By Amy Bode
Even though Joey Davidson has an impressive resume of stats, he doesn’t want to be defined as a basketball player. He’s been a starter for Timothy’s varsity basketball team since his sophomore year. He was named All-Conference his senior year. He also became the eleventh player in Timothy Christian history to score 1000 career points. In fact, he’s actually scored more than 1000 points over the course of his high school career. But he can’t tell you exactly how many.
Those stats, though, aren’t really important to him.
“Those points don’t define me,” Joey shrugs. “I’m not keeping a tally.”
Joey, who is a senior, is a natural athlete and leader. He is just as sure and confident on a basketball court as he is on the baseball field. Sports have always been part of his life. It’s the way he’s connected with so many people over the years.
Joey transferred to Timothy as a sixth grader from Arizona. He was comfortable in his old school. But his dad, Matt Davidson, was hired as the superintendent at Timothy Christian Schools. “I was shocked when my parents told me we were moving,” Joey admits. “Given the choice at that time, I would have stayed in Arizona.”
Sixth grade, Joey says, is a hard year for a kid to move to a new state and attend a new school. But Timothy was different. From class parties at the park, to teachers who worked hard to build a community, it wasn’t long before Joey once again felt connected at school, like he was where he belonged. But it was on the basketball court where he found his confidence and stride in junior high. “I always say, if you’re struggling, join a sport,” Joey says. “Any sport. You’re automatically connected.”
Like most junior high players, he wanted to be the best player on the team. He worked hard, and his reward was a starting position. “I know all these young kids really want to be the best player,” Joey says. “But I can remember my dad and grandpa telling me that sports were a good thing. That winning was fun, but there’s more important things in life. My dad has always said: ‘Keep the main thing the main thing.’”
Even though Joey was a natural on the court, his dad’s mantra—keep the main thing the main thing—kept him grounded throughout the years. And while he proudly remembers things like beating rival Illiana with a buzzer beater his sophomore year, it’s the service projects off the court that have had the biggest impact on him.
This year, he went to Arizona for a Renew Trip in January with the basketball team. It was not only a bonding experience for the team and coaches, but it was also a chance for them to serve together. Joey and the rest of the team served low-income and homeless families. He had the opportunity to spend an afternoon with two ten-year-old boys. “I played a game with them,” Joey says. “I was told they didn’t have a positive male role model in their lives. It was simple, we just talked.”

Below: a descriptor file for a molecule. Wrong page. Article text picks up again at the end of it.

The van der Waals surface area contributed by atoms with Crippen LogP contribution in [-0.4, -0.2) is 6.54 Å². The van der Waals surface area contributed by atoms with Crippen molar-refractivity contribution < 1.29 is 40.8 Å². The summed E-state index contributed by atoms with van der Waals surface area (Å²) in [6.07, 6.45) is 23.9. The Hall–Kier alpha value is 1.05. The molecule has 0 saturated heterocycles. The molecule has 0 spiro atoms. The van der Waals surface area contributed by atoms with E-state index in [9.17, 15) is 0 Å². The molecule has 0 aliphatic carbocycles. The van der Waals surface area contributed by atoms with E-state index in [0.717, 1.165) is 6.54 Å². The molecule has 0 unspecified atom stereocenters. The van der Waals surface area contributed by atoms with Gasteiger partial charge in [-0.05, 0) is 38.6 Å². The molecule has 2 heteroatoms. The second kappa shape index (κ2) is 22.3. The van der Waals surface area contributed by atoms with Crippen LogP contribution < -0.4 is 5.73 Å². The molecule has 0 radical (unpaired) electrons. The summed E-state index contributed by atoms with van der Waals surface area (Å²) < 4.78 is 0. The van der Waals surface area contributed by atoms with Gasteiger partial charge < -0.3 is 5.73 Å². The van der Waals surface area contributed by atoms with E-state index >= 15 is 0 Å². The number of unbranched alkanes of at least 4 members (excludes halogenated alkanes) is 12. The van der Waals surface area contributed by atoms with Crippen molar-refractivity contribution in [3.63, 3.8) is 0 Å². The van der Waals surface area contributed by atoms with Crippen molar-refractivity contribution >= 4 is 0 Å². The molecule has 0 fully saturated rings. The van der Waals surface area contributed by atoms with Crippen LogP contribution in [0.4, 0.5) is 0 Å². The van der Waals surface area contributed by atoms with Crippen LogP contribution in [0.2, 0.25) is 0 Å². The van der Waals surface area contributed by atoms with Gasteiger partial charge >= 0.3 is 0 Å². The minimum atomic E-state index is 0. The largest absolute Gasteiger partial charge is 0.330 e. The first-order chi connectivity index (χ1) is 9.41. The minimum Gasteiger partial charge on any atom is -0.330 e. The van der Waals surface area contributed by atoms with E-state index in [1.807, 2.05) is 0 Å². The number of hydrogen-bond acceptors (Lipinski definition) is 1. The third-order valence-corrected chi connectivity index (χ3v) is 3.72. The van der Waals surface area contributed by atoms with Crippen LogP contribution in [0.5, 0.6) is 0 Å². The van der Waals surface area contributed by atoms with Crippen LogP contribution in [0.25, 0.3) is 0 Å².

It was just time and a few kind words. But for those two young boys, it was a lifeline. To Joey, it was more than just a service project. It was the possibility of making a positive impact on two boys. “I don’t know if they knew Jesus,” Joey says. “But my prayer is that they do find God. And maybe they saw a little bit of Christ in me.”
It is service like this—not the wins and losses—that have shaped and molded Joey’s perspective. He is thankful for the Timothy community, for his family and friends, and for the support of his coaches. His coaches have not only helped honed his skills on the court, but have prayed for him and challenged him to grow in his faith. The Renew basketball trips have helped him become more aware of people who are in need, both economically and spiritually.
Joey played his last game as a Timothy Christian basketball player. “It was bittersweet,” he says. “Nothing compares to high school sports. I have a lot of great memories. I am so thankful I had the opportunity to play basketball at Timothy.”
Joey plans to attend Olivet Nazarene University in Bourbonnais next year and hopes to major in business. And he’s made the decision to retire from basketball. He admits that it will be strange that people on campus won’t know him as the All-Conference basketball player who once scored over 1000 points or made game-winning clutch shots. But he’s comfortable and confident with his decision.
While he knows his parents would love to see him play at a collegiate level, they support him. They have also taught him being an athlete does not define him—being a child of God does.
And that’s what he wants to focus on.
“I learned a lot from basketball, like perseverance, teamwork, and sportsmanship,” Joey says. “But that’s just a platform for other things in life. I don’t want people to know me as a basketball player. I want to be known as a man of God. I want to keep the main thing the main thing.”